Coakley Makes Bid for Massachusetts Governor
Attorney General Looking to Step Up Her Role in the State
Published: Wednesday, September 18, 2013
Updated: Wednesday, September 18, 2013 23:09
Between a United States Senate special election held just three months ago and a Boston mayoral election rapidly approaching, Massachusetts politics have not idled as of late, and are not due to slow down any time soon.
Monday morning, state Attorney General Martha Coakley launched her campaign for governor in next year’s election. She looks to replace Governor Deval Patrick, with the Democratic incumbent already stating that he will not seek a third term of office.
Speaking in her hometown of Medford, the 60-year-old Coakley outlined her broadest goals should she become governor.
“I think that I am ready to both lead and listen to people in Massachusetts about what they want. I know they want to continue moving the economy forward, giving people economic opportunity, improving our educational system,” she said. “I’m going to do that as governor.”
In a statement released Sunday prior to the official campaign announcement, Coakley conveyed her faith in the state’s future.
“Massachusetts is poised to take off,” Coakley said. “We can either grab this moment and move forward together, or risk falling behind.”
Coakley maintains that she will fight for “ordinary people with extraordinary courage,” reflecting a populist theme in a video about her campaign bid posted before her in-person statement.
A graduate of Williams College and Boston University Law School, Coakley became District Attorney for Middlesex County in 1999, leaving in 2007 after being elected to her current position of Attorney General. Coakley is the first woman in Massachusetts history to serve in the role.
During her two terms as Attorney General, Coakley has garnered praise for her high-profile work on issues such as health care, GLBTQ rights, and sex trafficking. Democratic strategist Mary Anne Marsh told The Washington Post that Coakley’s handling of these topics and style as Attorney General are appealing to voters.
“She is considered to be very fair, very thoughtful, very evenhanded,” Marsh said.
A 2012 Boston Globe poll revealed that Coakley was the most popular statewide political figure in Massachusetts, with 62 percent of likely voters viewing her favorably—a figure that bested those of Patrick, former U.S. Senator Scott Brown, and other notable politicians.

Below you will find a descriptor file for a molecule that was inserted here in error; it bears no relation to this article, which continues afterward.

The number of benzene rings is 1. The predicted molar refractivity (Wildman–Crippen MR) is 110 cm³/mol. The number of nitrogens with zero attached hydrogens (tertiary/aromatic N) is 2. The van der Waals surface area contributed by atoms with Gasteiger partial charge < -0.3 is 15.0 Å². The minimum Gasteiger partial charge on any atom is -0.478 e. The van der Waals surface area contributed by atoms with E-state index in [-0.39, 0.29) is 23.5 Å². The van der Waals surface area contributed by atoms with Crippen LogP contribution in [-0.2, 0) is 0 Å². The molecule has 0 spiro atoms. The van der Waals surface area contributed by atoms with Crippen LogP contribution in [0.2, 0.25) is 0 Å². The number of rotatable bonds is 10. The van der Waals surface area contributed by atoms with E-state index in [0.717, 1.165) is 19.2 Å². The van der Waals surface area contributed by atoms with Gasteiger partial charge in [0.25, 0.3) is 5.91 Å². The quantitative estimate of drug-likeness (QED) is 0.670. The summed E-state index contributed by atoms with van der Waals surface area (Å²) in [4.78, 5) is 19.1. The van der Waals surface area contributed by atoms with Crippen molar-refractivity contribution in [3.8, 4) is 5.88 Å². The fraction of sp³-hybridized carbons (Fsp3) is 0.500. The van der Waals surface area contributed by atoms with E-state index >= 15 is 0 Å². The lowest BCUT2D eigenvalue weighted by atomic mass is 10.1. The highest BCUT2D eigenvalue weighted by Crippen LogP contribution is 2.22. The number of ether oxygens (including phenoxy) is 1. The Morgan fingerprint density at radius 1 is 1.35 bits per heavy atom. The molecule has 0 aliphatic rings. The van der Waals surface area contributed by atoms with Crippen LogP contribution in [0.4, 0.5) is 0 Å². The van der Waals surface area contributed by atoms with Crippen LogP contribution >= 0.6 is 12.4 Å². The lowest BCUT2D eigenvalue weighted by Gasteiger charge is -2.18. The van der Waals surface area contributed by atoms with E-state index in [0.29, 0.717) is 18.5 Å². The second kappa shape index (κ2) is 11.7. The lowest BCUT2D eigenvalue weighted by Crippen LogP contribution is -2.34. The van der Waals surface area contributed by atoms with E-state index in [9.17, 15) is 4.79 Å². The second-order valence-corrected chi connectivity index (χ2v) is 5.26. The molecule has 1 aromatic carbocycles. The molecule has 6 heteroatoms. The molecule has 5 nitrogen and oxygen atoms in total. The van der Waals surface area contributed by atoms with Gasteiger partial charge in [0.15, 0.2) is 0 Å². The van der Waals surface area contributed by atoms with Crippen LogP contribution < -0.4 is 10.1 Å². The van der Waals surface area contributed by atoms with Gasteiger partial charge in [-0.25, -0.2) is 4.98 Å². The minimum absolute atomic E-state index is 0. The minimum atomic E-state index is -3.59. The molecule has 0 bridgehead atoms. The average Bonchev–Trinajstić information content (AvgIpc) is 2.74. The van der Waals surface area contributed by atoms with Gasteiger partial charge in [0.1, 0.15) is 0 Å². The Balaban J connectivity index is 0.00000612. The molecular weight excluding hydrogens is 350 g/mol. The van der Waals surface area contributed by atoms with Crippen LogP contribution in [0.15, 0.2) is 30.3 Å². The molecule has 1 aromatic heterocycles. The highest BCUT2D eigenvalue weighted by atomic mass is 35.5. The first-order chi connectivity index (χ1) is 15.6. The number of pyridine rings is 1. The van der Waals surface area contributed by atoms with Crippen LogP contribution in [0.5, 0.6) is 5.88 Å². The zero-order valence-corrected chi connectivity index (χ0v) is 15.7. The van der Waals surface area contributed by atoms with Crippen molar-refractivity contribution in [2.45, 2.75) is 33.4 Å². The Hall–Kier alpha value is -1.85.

Early polls for the gubernatorial race show Coakley leading the Democratic primary field that features several candidates, including state Treasurer Steven Grossman—widely considered Coakley’s biggest primary rival—former Globe columnist Juliette Kayyem, former Obama administration health care official Donald Berwick, and biotechnology executive Joseph Avellone.
Coakley is also polling well against likely Republican nominee Charlie Baker, a Needham native who failed in a bid to unseat Patrick in 2010. The GOP is relying heavily on Baker as a viable candidate in light of Brown’s announcement that he will not run for governor.
Boasting a platform of fiscally conservative and socially liberal views, Baker, 56, is a Harvard graduate who served in the administrations of former Massachusetts governors William Weld and Paul Cellucci in the 1990s. He looks to return to the gubernatorial campaign trail having learned the lessons of three years ago.
“Charlie realizes [that] during the first time, voters didn’t get a good feel for who he is and what he is all about,” Richard Tisei, the GOP candidate for lieutenant governor in 2010, told Boston.com. “It’s just a question of letting Charlie be Charlie. He doesn’t need to be packaged, he just needs to be himself.”
Baker is not the only one who is hoping to rebound from a lackluster campaign in recent years.
Coakley is perhaps best known nationally for her tough loss to Brown in the U.S. Senate special election in 2010. Brown surged late in the race to overtake Coakley, who was hindered by a series of gaffes and criticized for running a timid campaign.
Although there is skepticism within the Democratic party about her ability to run a successful general election campaign following her missteps against Brown, Coakley is using her experience in 2010 to bolster her ticket.
“You know, a lot of folks say politics is tough and it can be,” Coakley said in the video promoting her campaign. “I know what it’s like to lose a race. I know how hard that is. But you know what, it’s nothing compared to what so many people go through every day in their lives.”
Local political experts and strategists point to Coakley’s resilience in the aftermath of her loss as a notable strength to bear in mind as she moves forward in the gubernatorial race.
“She turned around immediately from that defeat and was reelected [as Attorney General] by a substantial margin and has since continued to remain one of the most popular politicians in the state,” Peter Ubertaccio, director of the Martin Institute for Law and Society at Stonehill College, told The Globe.
Marsh added that Coakley’s willingness to do a three-day long, 18-city tour following her campaign launch shows that she is “intent to put those doubts aside and the past behind her.”
Coakley is further reinforcing her campaign team by hiring democratic strategist Doug Rubin, often considered the party’s top political advisor in the state. Rubin has previously helped Patrick and Elizabeth Warren in their successful bids for governor and the U.S. Senate, respectively.